Exploring the history and experiences of mixed heritage persons and inter-racial relationships across the world
Whole villages wiped out, minor tribes completely erased, civilisations destroyed; millions of people died when the conquerors of the new world arrived with ‘old world’ diseases. There is no doubt that the Americas gained so much in the Columbian Exchange, the term used to describe the widespread exchange of animals, plants, culture, humans between the East and the West, and it was true, sadly, of infectious diseases. The Americas were said to be free of smallpox, typhus, measles, influenza, bubonic plague, cholera, malaria, mumps, yellow fever, and whooping cough, which were common throughout Europe and Asia when the Europeans arrived. However, the sailors, the explorers, the missionaries and later the colonialists also came in contact with diseases that they were too were not immune to.
Indeed, smallpox, that bears the brunt of the blame of the disaster that befell the indigenous populations of the Americas, is believed itself to have been brought to Europe by the Moors when they conquered and then ruled Hispania for 800 years. Europe’s ambitions in seeking a sea trade route to the Far East meant trading posts were set up along the coast of Africa and so the Europeans were introduced to African diseases such as sleeping sickness and yellow fever long before they introduced some of them mainly via the slave trade to the Americas. The World Health Organisation certified the eradication of smallpox in December 1979 after a long period of vaccination campaigns worldwide. It is the only human disease to have been eradicated though there have been others that have simply disappeared naturally such as English Sweat in 16th-century.
The Americas scenario was repeated in Southern Eastern Asia, Australasia and the Pacific Islands were these first world diseases ravished the populations to such a point that resistance to the invading Europeans was futile.
It is interesting to note that the furores into Africa, especially the North and East coast and Central Asia did not bring about such large scale deaths. This is probably because many of the infectious diseases may have affected humans in these parts for long periods of time and due to the fact that trade between these parts of the world had been going on for so long that immunity had spread over a large area. A notable exception is Cholera whose main symptoms are diarrhoea and vomiting caused by drinking or eating water or food that has been contaminated by an infected person. Originally confined to the Indian subcontinent, it spread to Russia in 1817, then to Europe and then to North America by 1834. It is now has become one of the most widespread and deadly diseases affecting 3-5 million people and causing over 100,000 deaths a year mainly in the developing world where good sanitation is an issue.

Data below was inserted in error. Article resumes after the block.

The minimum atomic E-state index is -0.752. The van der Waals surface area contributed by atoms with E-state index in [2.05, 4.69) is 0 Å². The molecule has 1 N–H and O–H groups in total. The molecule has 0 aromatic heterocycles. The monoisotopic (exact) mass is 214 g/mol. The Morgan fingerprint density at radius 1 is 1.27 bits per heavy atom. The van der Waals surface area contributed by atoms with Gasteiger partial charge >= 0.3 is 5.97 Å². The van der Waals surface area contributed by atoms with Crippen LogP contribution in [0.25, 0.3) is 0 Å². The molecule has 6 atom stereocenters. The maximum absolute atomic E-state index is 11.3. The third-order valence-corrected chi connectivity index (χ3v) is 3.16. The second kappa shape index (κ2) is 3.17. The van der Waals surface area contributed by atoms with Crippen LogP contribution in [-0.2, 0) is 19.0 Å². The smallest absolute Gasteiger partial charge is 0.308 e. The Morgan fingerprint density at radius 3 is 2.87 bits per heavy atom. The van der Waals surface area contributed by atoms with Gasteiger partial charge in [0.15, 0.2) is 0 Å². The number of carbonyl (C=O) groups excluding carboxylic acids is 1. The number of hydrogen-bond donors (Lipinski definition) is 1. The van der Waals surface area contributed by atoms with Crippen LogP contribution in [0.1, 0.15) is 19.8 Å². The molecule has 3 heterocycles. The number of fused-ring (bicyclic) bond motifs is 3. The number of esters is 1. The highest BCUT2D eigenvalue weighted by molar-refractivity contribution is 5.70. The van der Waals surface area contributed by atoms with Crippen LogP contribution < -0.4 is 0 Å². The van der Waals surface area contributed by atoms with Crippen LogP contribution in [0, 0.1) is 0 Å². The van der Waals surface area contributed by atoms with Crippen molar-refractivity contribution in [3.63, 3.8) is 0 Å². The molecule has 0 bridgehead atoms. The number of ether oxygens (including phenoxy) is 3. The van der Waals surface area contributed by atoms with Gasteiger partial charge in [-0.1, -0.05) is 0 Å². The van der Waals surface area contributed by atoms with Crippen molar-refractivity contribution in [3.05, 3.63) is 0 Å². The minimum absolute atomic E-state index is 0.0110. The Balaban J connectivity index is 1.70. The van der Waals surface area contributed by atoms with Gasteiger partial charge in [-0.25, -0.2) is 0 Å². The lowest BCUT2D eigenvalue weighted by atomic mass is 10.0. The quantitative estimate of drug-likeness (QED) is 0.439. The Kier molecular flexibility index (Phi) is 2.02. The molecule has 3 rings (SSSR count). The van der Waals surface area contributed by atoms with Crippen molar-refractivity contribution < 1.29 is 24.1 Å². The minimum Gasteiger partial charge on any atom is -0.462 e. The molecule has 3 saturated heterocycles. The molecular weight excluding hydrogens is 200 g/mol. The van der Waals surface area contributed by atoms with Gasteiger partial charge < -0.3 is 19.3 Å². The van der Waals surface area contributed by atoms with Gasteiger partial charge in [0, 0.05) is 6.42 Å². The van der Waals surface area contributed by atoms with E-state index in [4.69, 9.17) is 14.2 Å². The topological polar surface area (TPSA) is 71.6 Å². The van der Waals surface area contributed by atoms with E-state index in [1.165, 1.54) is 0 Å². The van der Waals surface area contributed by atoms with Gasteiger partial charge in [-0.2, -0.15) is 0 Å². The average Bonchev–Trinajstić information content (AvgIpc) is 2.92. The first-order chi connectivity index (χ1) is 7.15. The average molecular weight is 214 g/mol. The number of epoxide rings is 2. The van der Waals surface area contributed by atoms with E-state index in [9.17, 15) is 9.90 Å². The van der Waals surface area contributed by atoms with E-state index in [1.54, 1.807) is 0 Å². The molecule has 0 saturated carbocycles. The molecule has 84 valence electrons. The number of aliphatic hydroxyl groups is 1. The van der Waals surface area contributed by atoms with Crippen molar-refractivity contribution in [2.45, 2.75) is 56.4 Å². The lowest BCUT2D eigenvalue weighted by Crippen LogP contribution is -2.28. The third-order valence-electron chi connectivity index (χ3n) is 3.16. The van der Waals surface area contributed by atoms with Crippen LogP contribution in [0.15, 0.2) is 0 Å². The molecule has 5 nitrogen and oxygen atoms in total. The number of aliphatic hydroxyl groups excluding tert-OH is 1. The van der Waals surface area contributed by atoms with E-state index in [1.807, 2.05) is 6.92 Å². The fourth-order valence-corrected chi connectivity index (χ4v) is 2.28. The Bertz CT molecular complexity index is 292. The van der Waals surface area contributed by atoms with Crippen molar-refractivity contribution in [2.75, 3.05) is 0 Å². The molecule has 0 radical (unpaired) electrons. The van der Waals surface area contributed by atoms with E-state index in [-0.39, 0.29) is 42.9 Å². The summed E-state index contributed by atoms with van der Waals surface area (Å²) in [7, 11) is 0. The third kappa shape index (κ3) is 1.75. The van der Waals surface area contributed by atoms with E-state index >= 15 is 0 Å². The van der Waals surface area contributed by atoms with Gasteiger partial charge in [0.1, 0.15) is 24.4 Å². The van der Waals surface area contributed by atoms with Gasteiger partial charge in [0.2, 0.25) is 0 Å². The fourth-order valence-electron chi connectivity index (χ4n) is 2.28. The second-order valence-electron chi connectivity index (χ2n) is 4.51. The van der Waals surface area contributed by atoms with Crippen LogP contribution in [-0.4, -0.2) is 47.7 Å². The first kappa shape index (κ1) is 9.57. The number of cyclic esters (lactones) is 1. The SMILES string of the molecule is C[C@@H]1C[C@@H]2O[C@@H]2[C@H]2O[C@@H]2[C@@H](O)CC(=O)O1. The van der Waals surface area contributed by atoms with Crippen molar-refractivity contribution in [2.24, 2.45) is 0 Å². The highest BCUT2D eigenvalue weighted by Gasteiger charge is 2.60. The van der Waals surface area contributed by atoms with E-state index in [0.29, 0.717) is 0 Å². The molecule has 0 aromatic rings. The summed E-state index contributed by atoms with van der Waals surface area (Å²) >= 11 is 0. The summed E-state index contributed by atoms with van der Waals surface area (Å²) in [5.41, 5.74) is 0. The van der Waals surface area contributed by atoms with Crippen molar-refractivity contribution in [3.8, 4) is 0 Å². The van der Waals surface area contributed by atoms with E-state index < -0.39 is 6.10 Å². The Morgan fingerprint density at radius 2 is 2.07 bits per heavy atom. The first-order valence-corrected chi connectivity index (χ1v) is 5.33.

This is not to say that people in Europe, North Africa and Asia did not die from many of the diseases, for example smallpox accounted for 400,000 deaths a year in Europe during the 18th century, but that there was better resistance in the population. Despite this there have been many instances of epidemics and pandemics such as the seven cholera pandemics in the past 200 years.
For the sailor and the intrepid explorer, scurvy was the first curse to overcome. Long periods at sea without fresh fruit and vegetables led to open, suppurating wounds, loss of teeth, jaundice, fever, neuropathy and death for many. It is estimated that over 2 million sailors were lost to scurvy between the 14th century and the time that many navies introduced a means of supplying the missing Vitamin C in the 17th Century. Even the great explorers, Vasco da Gama and Ferdinand Magellan lost many of their seamen to this scourge. The British Royal Navy is regarded as the first to eradicate scurvy in the 1790s by the introduction of lemon juice to sailor’s diets.
It is really when the Europeans began to trade with and explore tropical and sub Saharan Africa that previously unknown infectious diseases were discovered. West Africa became known as “the white man’s grave” but even that did not stop the march of colonisation though it did lead to efforts being made to control and manage the diseases, at least in European populations.